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From birds' eye views to up close and personal: DL's Festival of Birds brings visitors from across the U.S. and Canada

This young birder was fascinated by the Tennessee warbler that stopped by the Festival of Birds Thursday night, and the bird was rendered docile enough by its encounter with a nearby window that he was able to pet it. (Vicki Gerdes / Tribune)1 / 5
This beautiful Tennessee warbler gave Festival of Birds guests an up-close and personal view on Thursday night at Hub 41, after being stunned by a collision with a restaurant window. After recovering, the little guy flew away to rejoin his migrating friends. (Vicki Gerdes / Tribune)2 / 5
About 50 birders from across the country attended Carrol Henderson's opening night Festival of Birds presentation at Maplelag. (Vicki Gerdes / Tribune)3 / 5
Minnesota birder Carol Henderson, who helped to revive the state populations of many different species of birds during his tenure with the DNR nongame wildlife program, talked about the recovery of the Peregrine Falcon during his opening night Festival of Birds presentation at Maplelag. (Vicki Gerdes / Tribune)4 / 5
Birding by pontoon was a popular activity for Festival of Birds attendees late Thursday afternoon, as they drifted quite close to shore to view about a half dozen different varieties of warblers that had taken refuge in some willow trees near the Pavilion. (Vicki Gerdes / Tribune)5 / 5

Detroit Lakes area residents may have noticed quite a bit of activity out on Big and Little Detroit Lake late Thursday afternoon, as about a half dozen pontoons and motor boats ferried visitors around the lake to view dozens of different varieties of shore birds and waterfowl.

It was all part of Detroit Lakes' 22nd Annual Festival of Birds, which wraps up Saturday with the Birder's Bazaar, a silent auction, book signings and an evening dinner and program at Minnesota State Community & Technical College.

"It's been really good birding this year," said Carrie Johnston, president of the Detroit Lakes Regional Chamber of Commerce, which hosts the annual event. "There hasn't been a lot of leaf out, so you can see the birds really clearly."

In addition, there has been a huge influx of migrating warblers, orioles and other colorful birds into the Detroit Lakes area over the past couple of weeks, she added.

About 200 people participated in this year's festival, coming from eight different states and Canada to enjoy programs that featured such well-known authors and birding enthusiasts as Carrol Henderson, a longtime festival favorite, who started the Minnesota DNR's nongame

wildlife program back in 1977; humorist Al Batt, who traveled from his home in Hartland, Minn., near the Iowa border, to join in the festivities; and 'Mozart's Starling' author Lyandra Haupt, who gave festival-goers a closer look at the starling, an oft-overlooked and misunderstood bird.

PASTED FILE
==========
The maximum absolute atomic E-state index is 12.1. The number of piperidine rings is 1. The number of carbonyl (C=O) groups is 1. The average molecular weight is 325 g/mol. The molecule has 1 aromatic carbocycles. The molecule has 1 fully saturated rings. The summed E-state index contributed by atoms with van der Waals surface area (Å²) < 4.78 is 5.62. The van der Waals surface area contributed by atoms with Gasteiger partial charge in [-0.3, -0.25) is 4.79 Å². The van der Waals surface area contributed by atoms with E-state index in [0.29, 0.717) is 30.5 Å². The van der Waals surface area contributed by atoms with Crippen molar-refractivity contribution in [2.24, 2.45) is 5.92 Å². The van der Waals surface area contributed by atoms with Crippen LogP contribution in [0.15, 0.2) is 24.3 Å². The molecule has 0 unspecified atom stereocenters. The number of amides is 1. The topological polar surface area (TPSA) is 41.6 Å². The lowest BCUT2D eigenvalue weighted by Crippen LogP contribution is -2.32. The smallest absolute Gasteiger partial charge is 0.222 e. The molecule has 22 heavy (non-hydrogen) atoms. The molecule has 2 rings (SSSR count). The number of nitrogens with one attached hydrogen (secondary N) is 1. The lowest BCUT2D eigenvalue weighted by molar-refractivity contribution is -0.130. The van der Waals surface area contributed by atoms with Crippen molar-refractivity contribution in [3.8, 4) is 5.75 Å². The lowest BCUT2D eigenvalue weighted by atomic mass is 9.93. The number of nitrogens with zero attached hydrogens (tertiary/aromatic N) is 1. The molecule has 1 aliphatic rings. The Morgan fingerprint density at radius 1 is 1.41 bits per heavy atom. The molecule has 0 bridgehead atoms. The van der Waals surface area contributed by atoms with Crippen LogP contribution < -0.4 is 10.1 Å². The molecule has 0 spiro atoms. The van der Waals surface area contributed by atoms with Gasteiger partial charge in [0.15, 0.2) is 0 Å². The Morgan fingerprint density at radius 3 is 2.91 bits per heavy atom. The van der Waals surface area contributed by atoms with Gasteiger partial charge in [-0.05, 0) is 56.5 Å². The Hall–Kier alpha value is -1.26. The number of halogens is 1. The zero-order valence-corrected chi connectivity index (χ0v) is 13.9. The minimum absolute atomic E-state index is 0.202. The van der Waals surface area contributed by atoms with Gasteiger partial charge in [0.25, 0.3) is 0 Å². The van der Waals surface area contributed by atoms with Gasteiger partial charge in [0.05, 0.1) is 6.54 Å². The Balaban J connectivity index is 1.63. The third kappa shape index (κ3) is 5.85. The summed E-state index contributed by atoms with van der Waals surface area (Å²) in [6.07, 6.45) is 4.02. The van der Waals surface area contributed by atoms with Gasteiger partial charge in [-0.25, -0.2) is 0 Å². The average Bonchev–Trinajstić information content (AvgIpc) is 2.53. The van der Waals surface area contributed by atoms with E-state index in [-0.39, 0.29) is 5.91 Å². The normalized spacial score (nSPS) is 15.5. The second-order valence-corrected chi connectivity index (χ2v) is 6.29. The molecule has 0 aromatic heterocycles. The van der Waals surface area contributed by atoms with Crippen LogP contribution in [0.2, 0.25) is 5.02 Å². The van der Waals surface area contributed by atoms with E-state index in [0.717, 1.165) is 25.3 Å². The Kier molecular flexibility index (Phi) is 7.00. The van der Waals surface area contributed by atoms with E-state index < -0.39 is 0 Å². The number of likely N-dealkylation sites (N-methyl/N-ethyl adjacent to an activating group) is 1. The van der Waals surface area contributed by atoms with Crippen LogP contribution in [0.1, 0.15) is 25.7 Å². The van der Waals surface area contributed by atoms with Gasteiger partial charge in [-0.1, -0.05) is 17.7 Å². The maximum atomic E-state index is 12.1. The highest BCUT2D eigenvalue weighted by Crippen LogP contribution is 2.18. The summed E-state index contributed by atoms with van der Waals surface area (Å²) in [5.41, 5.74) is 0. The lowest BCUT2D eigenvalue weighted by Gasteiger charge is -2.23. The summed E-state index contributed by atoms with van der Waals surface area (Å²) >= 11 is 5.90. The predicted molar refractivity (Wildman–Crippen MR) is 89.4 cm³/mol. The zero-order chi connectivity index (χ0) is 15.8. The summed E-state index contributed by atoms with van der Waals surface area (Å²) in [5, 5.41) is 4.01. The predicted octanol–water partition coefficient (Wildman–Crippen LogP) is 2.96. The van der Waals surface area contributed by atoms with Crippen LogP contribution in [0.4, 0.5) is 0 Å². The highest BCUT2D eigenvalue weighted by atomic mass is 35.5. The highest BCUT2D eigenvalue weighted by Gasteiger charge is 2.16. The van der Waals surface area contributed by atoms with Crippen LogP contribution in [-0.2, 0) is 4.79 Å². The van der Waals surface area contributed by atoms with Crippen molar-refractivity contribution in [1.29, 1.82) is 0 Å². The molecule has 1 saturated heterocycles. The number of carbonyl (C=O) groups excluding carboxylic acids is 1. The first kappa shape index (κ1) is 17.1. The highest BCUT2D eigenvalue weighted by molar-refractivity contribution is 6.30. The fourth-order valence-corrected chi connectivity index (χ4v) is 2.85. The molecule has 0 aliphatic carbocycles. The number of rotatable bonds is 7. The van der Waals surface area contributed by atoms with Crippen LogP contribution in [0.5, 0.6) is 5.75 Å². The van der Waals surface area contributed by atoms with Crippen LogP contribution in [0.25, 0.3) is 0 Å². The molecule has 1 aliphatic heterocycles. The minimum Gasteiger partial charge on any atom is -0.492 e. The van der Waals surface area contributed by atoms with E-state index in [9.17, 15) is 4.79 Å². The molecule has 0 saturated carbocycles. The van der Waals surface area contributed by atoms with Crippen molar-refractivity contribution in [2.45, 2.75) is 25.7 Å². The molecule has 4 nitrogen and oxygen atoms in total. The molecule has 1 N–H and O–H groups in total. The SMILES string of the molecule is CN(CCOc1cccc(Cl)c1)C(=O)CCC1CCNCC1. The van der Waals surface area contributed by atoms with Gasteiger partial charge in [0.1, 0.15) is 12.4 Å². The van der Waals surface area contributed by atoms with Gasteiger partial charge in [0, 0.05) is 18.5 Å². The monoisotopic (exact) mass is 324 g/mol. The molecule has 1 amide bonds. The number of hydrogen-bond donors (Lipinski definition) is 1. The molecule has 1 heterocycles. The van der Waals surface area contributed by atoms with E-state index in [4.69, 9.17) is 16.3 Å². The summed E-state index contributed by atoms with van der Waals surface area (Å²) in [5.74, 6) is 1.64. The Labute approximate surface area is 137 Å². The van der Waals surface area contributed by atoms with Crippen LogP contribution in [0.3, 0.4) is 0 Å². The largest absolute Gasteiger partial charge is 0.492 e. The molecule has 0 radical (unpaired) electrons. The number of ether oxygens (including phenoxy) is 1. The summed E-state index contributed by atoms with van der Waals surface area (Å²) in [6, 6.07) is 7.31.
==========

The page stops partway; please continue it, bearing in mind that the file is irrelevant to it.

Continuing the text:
"We had people from all over this year," said Johnston, "including a group from California. They were a little chilly, but they enjoyed their time here."

Henderson's opening-night presentation on Wednesday at Maplelag provided attendees with a wealth of knowledge about the peregrine falcon, a bird that was all but wiped out in Minnesota by the 1960s, due to the ravages of DDT poisoning — until a statewide recovery program was launched in 1982, through funding from the state's Nongame Wildlife Checkoff program.

Though the peregrine falcon is only sighted in this area during its migration season, there have been a few spotted during Festival of Birds field trips over the years, mainly in the Hamden Slough and Fargo-Moorhead areas.

Henderson noted during his presentation that peregrine falcons are one of the subjects of the DNR's live webcams — in fact, he revealed some "breaking news," that the eggs were just starting to hatch when he left his home to attend the festival early Wednesday morning.

The Falcon Cam can be found on the Minnesota DNR's website at www.dnr.state.mn.us/features/webcams.

Thursday's activities included a midday excursion to scope out "Detroit Lakes Area Gems" — also known as local birding "hot spots" — which included stops at Becker Pet & Garden in Detroit Lakes and Forest Edge Gallery in Vergas as well as frequent roadside stops to explore local birding opportunities.

Late that afternoon, the group enjoyed birding by pontoon, where a variety of warblers, Baltimore orioles, red-winged blackbirds, common loons and many others were spotted. Some birders even got an up close and personal view of a Tennessee warbler that was picked up by one of the festival guides after it collided with a restaurant window, leaving it stunned and unusually docile for about half an hour before it finally flew away again.

Friday's and Saturday's activities always feature early morning field trips to local destinations such as Hamden Slough and Tamarac National Wildlife Refuge, Blue Stem Prairie and Buffalo River State Park, as well as a couple of destinations further afield; the North Ottawa Water Impoundment near Wendell, Minn., and the Agassiz National Wildlife Refuge near Middle River, Minn.

Vicki Gerdes

Staff writer at Detroit Lakes Newspapers for the past 18-plus years, currently editor of the entertainment and community pages as well as covering city council and the Detroit Lakes School Board. 

(218) 844-1454
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